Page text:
Armory Art Preview: Tim Youd Will Type Sylvia Plath’s ‘The Bell Jar’ Into Abstraction

Patricia Highsmith’s The Talented Mr. Ripley, 2017


In the often assiduously intellectualized realm of contemporary art, conceptualizing has been pushed to places it probably didn’t really need to go. But LA based artist Tim Youd actually discovered a gap in the interconnectivity of modern culture, and has spent the last several years trying to close it, to fascinating effect.

Indeed, his monumental project 100 Novels finds him balancing along the imaginary line between performance and painting, as he sets about typing out a hundred of the most exalted works of literature in public. The end result are his surrealistic diptychs, that ask whether words can perhaps have underlying abstract interpretations.


William Burroughs’ Naked Lunch, 2018


He’s currently 67 novels in; and at this year’s Armory Show in New York, March 4 – 8, he will be undertaking Sylvia Plath’s 1963 classic The Bell Jar, a shocking (at the time) window into mental illness and its devastating effects. Whether by design or by chance, it’s a stunningly relevant work, considering our current and escalating mental health crisis.

Youd will be at the Cristin Tierney gallery booth #303, Pier 90, within the show’s Perspectives Section. In the lead up, with caught up with him to discuss what it all means.



What was the initial impetus for 100 Novels?

One day, years ago, I was reading a book while sitting in my studio. I had a moment of insight, when I realized that the page of a book is, on a formal level, a rectangle of black inside of a larger rectangle of white. I had a palpable urge to crush the book between my hands, to flatten it in a way that all the words of the book made the rectangle of black dense and thick and textured.
With that in mind, I decided I’d retype a book, all on one page, so that all the words would be there in that rectangle. And I’d retype the book on the same make/model typewriter used by the author. The words would accumulate sentence upon sentence, until the page was dense and illegible. And that’s exactly what happened when I retyped Hunter S. Thompson’s Fear and Loathing in Las Vegas.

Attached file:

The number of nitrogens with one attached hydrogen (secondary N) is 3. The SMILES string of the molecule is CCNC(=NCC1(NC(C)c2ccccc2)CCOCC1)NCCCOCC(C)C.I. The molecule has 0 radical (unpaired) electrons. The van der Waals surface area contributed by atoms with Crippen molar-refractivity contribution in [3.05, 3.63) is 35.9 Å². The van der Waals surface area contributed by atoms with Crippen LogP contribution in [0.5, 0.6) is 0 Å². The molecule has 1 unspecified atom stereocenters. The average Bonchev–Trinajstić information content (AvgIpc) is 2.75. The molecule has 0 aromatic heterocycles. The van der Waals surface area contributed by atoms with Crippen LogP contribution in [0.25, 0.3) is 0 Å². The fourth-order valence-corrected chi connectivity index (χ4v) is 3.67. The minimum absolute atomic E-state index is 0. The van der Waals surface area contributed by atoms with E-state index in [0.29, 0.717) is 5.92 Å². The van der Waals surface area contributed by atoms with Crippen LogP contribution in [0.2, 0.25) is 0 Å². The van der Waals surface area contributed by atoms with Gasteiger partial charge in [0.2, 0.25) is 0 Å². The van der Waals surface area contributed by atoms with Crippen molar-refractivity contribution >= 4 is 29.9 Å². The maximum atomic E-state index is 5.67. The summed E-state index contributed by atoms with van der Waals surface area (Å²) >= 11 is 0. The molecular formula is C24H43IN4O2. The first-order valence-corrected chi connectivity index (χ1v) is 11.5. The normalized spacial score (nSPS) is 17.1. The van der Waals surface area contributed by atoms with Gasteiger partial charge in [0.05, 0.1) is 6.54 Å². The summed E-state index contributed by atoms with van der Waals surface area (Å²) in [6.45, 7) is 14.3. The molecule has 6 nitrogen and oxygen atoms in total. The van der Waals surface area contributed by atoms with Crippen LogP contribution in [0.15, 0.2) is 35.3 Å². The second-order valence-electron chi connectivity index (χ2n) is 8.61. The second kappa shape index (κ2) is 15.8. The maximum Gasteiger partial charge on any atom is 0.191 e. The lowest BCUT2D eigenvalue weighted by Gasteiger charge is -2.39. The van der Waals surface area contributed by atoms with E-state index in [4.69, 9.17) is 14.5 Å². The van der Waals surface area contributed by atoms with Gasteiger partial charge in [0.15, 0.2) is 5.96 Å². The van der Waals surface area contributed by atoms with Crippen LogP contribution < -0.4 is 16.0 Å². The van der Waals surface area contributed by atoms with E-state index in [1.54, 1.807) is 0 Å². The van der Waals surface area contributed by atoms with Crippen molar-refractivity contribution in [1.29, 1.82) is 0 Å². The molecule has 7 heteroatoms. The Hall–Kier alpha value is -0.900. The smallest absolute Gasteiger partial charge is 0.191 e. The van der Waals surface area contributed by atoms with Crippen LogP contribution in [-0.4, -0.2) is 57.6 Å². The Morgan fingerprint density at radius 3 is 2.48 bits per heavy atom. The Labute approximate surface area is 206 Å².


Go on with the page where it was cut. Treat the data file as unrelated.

How do you choose the specific novels?

The novels have to have been typed by the author. I have to be compelled by the book enough to want to spend a week or two or three retyping it. And a location for the performance has to become available for me. I’ve sought permission from writers’ houses, I’ve been approached by curators, my gallerist has helped me. The various performances have come together in different ways.

What is particularly meaningful to you about The Bell Jar?

The Bell Jar has been on my list since I first decided I’d retype a hundred novels. Thanks to LA Times arts writer Carolina Miranda, I’ve visited Smith College’s Special Collections Library to review the Sylvia Plath archive. Smith College’s Plath scholar Karen Kukil advised me on the [specific] typewriter Sylvia Plath used for The Bell Jar. It’s a retyping that’s been long in the works.


Flannery O’Connor’s Wiseblood, 2016


Is there a personal discipline that you’re trying to achieve via this process?

I’m trying to be a devoted reader, and to become a better reader with each retyping. I thought I was a pretty good reader before I began the 100 Novels project. Now 67 novels into it, I can say I wasn’t a good reader at all. I’ve improved, and I hope to keep improving. It is its own reward to love and appreciate the art of these novels.

How do the location and setting affect the process?

I’ve been to a lot of places at this point. Some synch up seamlessly with the performance—Virginia Woolf’s cottage in East Sussex, England, or William Faulkner’s House in Oxford, MS, for example. Some locations are unorthodox, like the parking lot of the Terminal Annex Post Office in downtown Los Angeles, where I retyped Charles Bukowski’s Post Office.

The Armory will be a unique situation. 

It will present its own challenges. There are going to be a lot of people, and many of them may want to engage with me—and through all my previous performances, I’ve engaged back. At the same time, I want to have the uninterrupted time to focus on the book. My gallerist Cristin Tierney and I have talked about a few ways to do this. We are going to start on Wednesday March 4, and adjust on the fly.

How would you describe the finished product?

My finished piece is a diptych, echoing the formal quality of two pages of a book. The pages are heavily worked and distressed, having been through the typewriter repeatedly. It’s both a drawing and a relic. And all the words of the novel are present, but illegible.



Evan Connell’s Mrs. Bridge, 2015
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